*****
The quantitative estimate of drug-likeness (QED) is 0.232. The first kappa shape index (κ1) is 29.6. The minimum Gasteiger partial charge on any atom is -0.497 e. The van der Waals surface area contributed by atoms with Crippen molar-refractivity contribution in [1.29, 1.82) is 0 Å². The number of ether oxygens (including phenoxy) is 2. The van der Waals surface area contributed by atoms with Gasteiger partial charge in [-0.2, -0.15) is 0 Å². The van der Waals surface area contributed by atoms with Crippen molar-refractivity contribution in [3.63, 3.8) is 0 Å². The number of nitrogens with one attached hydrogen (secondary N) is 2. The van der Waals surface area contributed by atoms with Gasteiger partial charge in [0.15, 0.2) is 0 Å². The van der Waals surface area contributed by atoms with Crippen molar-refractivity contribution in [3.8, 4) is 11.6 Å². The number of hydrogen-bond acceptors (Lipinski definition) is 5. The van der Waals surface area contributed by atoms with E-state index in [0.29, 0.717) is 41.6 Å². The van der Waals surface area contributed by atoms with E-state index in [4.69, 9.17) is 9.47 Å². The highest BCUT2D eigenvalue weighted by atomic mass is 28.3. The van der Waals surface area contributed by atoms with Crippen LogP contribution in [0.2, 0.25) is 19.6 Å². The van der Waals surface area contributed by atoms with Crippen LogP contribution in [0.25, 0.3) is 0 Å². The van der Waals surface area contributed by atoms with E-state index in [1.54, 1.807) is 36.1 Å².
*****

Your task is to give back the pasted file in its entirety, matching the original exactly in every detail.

The quantitative estimate of drug-likeness (QED) is 0.232. The first kappa shape index (κ1) is 29.6. The minimum Gasteiger partial charge on any atom is -0.497 e. The van der Waals surface area contributed by atoms with Crippen molar-refractivity contribution in [1.29, 1.82) is 0 Å². The number of ether oxygens (including phenoxy) is 2. The van der Waals surface area contributed by atoms with Gasteiger partial charge in [-0.2, -0.15) is 0 Å². The van der Waals surface area contributed by atoms with Crippen molar-refractivity contribution in [3.63, 3.8) is 0 Å². The number of nitrogens with one attached hydrogen (secondary N) is 2. The van der Waals surface area contributed by atoms with Gasteiger partial charge in [0.15, 0.2) is 0 Å². The van der Waals surface area contributed by atoms with Crippen molar-refractivity contribution in [3.8, 4) is 11.6 Å². The number of hydrogen-bond acceptors (Lipinski definition) is 5. The van der Waals surface area contributed by atoms with E-state index in [0.29, 0.717) is 41.6 Å². The van der Waals surface area contributed by atoms with E-state index in [4.69, 9.17) is 9.47 Å². The highest BCUT2D eigenvalue weighted by atomic mass is 28.3. The van der Waals surface area contributed by atoms with Crippen LogP contribution in [0.2, 0.25) is 19.6 Å². The van der Waals surface area contributed by atoms with Crippen LogP contribution in [0.25, 0.3) is 0 Å². The van der Waals surface area contributed by atoms with E-state index in [1.54, 1.807) is 36.1 Å².